The Torah requires a father to “redeem” his firstborn son by paying a Kohen five silver coins. The Shulhan Aruch (Yoreh De’a 305:1) rules that practically speaking, this means giving a Kohen the value that five silver coins were worth in the time of the Torah. In the currency used in the times of the Shulhan Aruch, he writes, this amounts to 30 Darham of silver. A Darham is 30 grams, and so the amount of pure silver that must be paid to a Kohen to fulfill the Misva of Pidyon Ha’ben is 90 grams. The custom in Jerusalem was to add a Darham to ensure that the Misva is properly fulfilled, thus bringing the total to 93 grams.
It must be emphasized that one does not have to give the Kohen five coins. As long as one gives the Kohen the required amount of silver, he has fulfilled his obligation, even if he gives a single coin containing 93 grams of silver, or even a Kiddush cup or some other object that contains this amount of silver.
Moreover, one may give the Kohen any object of value that is worth 93 grams of silver. The important exceptions to this rule are real estate, and a Shetar (a document). One cannot transfer a piece of real property to a Kohen for the Misva of Pidyon Ha’ben, even if it is worth the same as 93 grams of silver, and one cannot give a Kohen a document – such as an IOU – that entitles him to collect this value. Since the Shetar is just a piece of paper, and does not have intrinsic value, it cannot be used for the Misva, even though it can be used to claim money in the amount that is required.
For this reason, one cannot fulfill the Misva of Pidyon Ha’ben by giving the Kohen a check for the required amount. A check has no intrinsic value, and is simply a document instructing the bank to transfer the stated amount. As such, it cannot be used for fulfilling the Pidyon Ha’ben obligation.
The more difficult question regards the use of regular money – such as dollar bills – for this Misva. On the one hand, one might argue that a dollar bill is no different from a Shetar. After all, the bill is nothing but a piece of paper that entitles a person to receive goods, just like an IOU, and thus it should perhaps be invalid for use for Pidyon Ha’ben. On the other hand, one could contend that once the government establishes this paper as legal tender, and it is legally and conventionally treated as an object with intrinsic value, it should be no different than other objects of value, which may be used for Pidyon Ha’ben. This question is addressed by the Hatam Sofer (Rav Moshe Sofer of Pressburg, 1762-1839), in one of his responsa (cited in Pit’heh Teshuba, 305:7), and he leaves this issue unresolved.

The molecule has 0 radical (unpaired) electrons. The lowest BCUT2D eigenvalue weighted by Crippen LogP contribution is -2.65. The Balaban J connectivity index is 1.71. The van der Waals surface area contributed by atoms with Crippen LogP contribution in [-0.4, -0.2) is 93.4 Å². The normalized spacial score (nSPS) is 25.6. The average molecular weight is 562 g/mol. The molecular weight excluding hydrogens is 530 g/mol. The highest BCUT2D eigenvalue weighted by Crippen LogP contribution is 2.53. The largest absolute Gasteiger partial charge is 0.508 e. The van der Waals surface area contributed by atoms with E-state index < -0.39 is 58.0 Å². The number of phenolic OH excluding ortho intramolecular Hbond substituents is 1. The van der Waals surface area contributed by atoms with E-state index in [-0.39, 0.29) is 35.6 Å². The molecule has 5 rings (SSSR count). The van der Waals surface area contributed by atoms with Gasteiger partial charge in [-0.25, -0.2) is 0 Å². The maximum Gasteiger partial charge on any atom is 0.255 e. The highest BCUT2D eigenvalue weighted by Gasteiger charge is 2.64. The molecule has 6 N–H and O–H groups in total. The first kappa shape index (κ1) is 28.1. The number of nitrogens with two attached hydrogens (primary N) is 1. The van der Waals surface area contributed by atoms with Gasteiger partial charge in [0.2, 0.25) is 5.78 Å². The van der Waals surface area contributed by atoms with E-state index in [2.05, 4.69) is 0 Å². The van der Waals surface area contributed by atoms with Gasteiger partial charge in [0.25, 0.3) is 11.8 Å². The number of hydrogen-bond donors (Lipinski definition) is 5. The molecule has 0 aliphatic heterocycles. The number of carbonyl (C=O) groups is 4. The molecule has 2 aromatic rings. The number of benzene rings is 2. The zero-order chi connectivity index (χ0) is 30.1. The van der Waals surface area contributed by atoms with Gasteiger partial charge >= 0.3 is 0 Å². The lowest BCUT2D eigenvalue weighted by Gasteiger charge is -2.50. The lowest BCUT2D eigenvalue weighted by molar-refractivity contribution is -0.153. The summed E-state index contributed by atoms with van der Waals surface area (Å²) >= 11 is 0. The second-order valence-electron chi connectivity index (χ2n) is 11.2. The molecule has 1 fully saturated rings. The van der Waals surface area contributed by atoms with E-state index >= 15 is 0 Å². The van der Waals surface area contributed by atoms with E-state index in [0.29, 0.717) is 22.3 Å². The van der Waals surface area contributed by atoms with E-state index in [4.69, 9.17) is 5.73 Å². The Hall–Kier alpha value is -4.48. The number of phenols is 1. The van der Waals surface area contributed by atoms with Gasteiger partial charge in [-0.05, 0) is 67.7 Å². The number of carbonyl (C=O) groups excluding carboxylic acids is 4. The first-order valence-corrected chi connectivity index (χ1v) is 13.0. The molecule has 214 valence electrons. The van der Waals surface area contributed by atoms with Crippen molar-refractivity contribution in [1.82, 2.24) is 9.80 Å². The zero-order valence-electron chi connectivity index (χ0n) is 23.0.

Due to this uncertainty, one should not use regular money for the Misva of Pidyon Ha’ben, and should instead use silver coins. Although it is common to use five silver coins to fulfill this Misva, this is not strictly required, as mentioned earlier. As long as one gives the Kohen a total of 93 grams of silver, he has fulfilled this Misva. One who uses five silver coins must ensure that each coin contains at least 19 grams of silver, so that the total will reach 93 grams.
Rabbis who officiate at Pidyon Ha’ben ceremonies must familiarize themselves with these Halachot and ensure that the proper amount of silver is given to the Kohen in fulfillment of this Torah obligation.
Summary: One may not use a check for the Misva of Pidyon Ha’ben, and it is uncertain whether the Misva can be fulfilled with regular paper money. Therefore, one should use silver coins for this Misva, and he must give the Kohen a total of 93 grams of silver. It is customary to use five silver coins, but any number of coins may be used, as long as the required amount of 93 grams of silver is given to the Kohen.